McDougall continues: We’ve taken a multimedia approach to the films for marketing and creative purposes. For Searchlight we commissioned Finbarr O’Reilly, a multi award-winning visual journalist whose 20-year career has seen him work in conflict zones and complex humanitarian emergencies. Their incredible and powerful images accompany the project and form the backdrop for the posters.”

Ruth Boumphrey, CEO of Lloyd’s Register Foundation, said: “Through this documentary, we honour the people working at sea and keeping others safe. Far too many people are still losing their lives at sea and this risk grows as the ocean economy doubles in the next ten years. As a global safety charity, it’s Lloyd’s Register Foundation’s mission to engineer a safer world – and that includes a safer ocean.

“If there are other organisations out there doing work in this space and would benefit from us sharing this film or other ones in our series, please do contact us. As well as grant funding safety at sea programmes, we collaborate with partners around the world to raise awareness of ocean related safety challenges with a view to driving positive change.”

Jamie Chestnutt, RNLI Director of Engineering and Supply, said: “We are delighted to be part of the foundation’s ocean safety series and we hope the film gives viewers an insight into the incredible hard work and dedication of our volunteer crews across the UK and Ireland.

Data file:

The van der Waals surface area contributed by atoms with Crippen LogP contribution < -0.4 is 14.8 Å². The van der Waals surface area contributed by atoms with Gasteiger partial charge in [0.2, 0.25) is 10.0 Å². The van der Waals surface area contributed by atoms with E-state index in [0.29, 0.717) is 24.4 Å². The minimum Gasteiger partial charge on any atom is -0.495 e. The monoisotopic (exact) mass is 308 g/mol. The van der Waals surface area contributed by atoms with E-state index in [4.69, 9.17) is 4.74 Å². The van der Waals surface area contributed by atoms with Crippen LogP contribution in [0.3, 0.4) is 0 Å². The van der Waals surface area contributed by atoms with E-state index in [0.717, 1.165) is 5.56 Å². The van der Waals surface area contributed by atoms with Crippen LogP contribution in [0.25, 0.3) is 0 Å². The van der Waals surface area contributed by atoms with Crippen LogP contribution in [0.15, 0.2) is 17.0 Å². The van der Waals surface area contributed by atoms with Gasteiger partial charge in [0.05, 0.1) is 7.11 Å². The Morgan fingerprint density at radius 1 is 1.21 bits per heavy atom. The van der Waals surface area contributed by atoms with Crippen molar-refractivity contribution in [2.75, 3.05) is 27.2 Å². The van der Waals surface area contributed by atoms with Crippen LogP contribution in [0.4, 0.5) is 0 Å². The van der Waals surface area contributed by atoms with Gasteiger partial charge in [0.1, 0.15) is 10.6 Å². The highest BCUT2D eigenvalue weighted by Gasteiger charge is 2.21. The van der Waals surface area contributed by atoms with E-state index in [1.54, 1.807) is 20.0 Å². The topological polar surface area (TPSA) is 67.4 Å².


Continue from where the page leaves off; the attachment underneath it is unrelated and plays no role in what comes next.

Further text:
“As a charity that saves lives at sea, we play our part in promoting safety at sea and we are incredibly proud to share our knowledge and understanding with a global audience”.

What did I think of the film?

The focus on women who work on the lifeboats does go against the usual stereotypical image of “a bloke in a beard on a boat”.

Within the beautiful setting of Oban, with its wild seas, rainy summers, cliff edges, puffins and tourism, the RNLI look out for the local community of residents and workers, as well as those who come into the island by ferry.

Leonie and her colleagues are scientists, meteorologists, climate activists, carers, and lovers of the mysteries of the sea.

There may not he enough time on a call-out to be scared, but the might of the ocean needs to be both feared and respected. This is a film which acts as both regional propaganda and an educational tool, showing the crews and work and play, engrained in their rich social history of volunteer service.

The rest of the series

The second film, titled Two Kinds of Water, which will launch later this summer explores the lives of the people of Senegal who fish the coastline of West Africa, which is home to some of the most diverse and dangerous waters in the world.

The third film, Salt Lines, will launch in Autumn and tells the extraordinary and uplifting story of a single mother, hauling lobster traps for a living in Maine, USA. And the fourth film, planned for early 2023 called I love you, over’ will explore the life of ocean workers who must leave their families for long periods of time.

The aim of the films is to shine a light on the dangers faced by those who are reliant on the ocean for their livelihoods and to spark debate and change across business, industry and Government to make the seas a safer place.

Photo credit: Finbarr O’Reilly.